Opinions on this one vary (and wildly, at that), but I think Julie Taymor's adaptation of Titus Andronicus is one of the most audacious and interesting Shakespeare adaptations ever made. It's a film that is alternately brutal and beautiful, borrowing liberally from various eras of history so that it's not really fixed in any one time period. It's a deeply weird movie, but that's part of what makes it so good.
To date, the only Shakespeare adaptation to be named Best Picture. Hamlet has been adapted many times, but Laurence Olivier's atmospheric, noir-tinged take is the most noteworthy. It's not just an exquisitely acted film, it's a visually fascinating one as well.
A great film from one of the greatest filmmakers of all time. Akira Kurosawa's adaptation of King Lear makes some significant changes from the source material, which it uses in conjunction with folklore, but it is an absolutely inspired film and, amazingly, the first and only film to earn an Oscar nomination for Kurosawa.
Kenneth Branagh is no stranger to bringing Shakespeare to film (his adaptations of Much Ado About Nothing and Hamlet are also deserving of consideration in a "best of Shakespeare" list), but his mastery of the material was apparent right from the beginning. His directorial debut Henry V is not just a fantastic film, it also netted him two Oscar nominations, one as Best Director, the other as Best Actor.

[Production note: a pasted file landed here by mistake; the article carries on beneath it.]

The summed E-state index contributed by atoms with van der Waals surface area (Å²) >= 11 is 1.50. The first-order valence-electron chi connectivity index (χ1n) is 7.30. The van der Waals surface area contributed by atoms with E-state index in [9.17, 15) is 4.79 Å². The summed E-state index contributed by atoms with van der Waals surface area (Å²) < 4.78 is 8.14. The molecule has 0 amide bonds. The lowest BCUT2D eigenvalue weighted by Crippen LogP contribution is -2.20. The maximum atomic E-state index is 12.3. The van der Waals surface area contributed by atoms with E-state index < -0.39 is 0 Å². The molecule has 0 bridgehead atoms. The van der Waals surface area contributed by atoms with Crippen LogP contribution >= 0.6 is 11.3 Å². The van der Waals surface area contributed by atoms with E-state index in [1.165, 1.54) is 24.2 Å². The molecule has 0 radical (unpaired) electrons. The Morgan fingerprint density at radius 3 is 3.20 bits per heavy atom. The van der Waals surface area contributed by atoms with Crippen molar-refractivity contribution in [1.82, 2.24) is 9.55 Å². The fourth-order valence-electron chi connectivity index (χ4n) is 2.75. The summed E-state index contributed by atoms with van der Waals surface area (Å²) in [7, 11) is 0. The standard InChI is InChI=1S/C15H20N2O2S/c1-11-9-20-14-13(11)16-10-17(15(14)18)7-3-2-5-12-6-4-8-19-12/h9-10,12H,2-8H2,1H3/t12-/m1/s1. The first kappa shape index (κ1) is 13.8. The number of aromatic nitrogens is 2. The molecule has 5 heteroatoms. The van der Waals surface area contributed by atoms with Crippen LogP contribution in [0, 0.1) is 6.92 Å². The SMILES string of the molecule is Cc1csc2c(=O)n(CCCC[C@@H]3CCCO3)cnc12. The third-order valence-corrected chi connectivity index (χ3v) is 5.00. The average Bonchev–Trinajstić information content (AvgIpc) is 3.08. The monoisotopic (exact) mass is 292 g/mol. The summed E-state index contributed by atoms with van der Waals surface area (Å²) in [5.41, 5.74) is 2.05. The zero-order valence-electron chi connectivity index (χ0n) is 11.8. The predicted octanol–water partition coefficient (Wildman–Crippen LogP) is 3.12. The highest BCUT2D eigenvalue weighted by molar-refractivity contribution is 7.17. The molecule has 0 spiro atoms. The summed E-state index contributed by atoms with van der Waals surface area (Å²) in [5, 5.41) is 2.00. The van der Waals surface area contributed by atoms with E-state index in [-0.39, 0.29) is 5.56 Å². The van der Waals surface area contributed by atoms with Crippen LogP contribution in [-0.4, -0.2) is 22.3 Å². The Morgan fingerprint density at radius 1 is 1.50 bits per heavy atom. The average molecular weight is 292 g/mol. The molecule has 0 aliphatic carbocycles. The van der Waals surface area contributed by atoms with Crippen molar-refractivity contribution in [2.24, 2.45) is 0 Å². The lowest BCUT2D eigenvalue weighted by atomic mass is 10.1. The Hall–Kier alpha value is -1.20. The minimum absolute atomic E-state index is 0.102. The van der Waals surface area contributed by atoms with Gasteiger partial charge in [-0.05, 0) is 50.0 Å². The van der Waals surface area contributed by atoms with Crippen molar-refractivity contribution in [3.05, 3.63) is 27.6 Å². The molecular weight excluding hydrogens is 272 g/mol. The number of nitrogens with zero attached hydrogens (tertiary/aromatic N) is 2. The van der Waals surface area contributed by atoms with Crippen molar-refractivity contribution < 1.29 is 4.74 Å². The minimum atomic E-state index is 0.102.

Richard Loncraine's adaptation, which moves the action to a Fascist Britain, is a mesmerizing triumph of a film. Starring Ian McKellan in the lead role and delivering one of his very best (and yet, shockingly unheralded) performances, and featuring a score of wonderful actors filling out the supporting ranks - Annette Bening, Robert Downey Jr., Maggie Smith, Kristen Scott Thomas and Jim Broadbent - this adaptation can't be beat.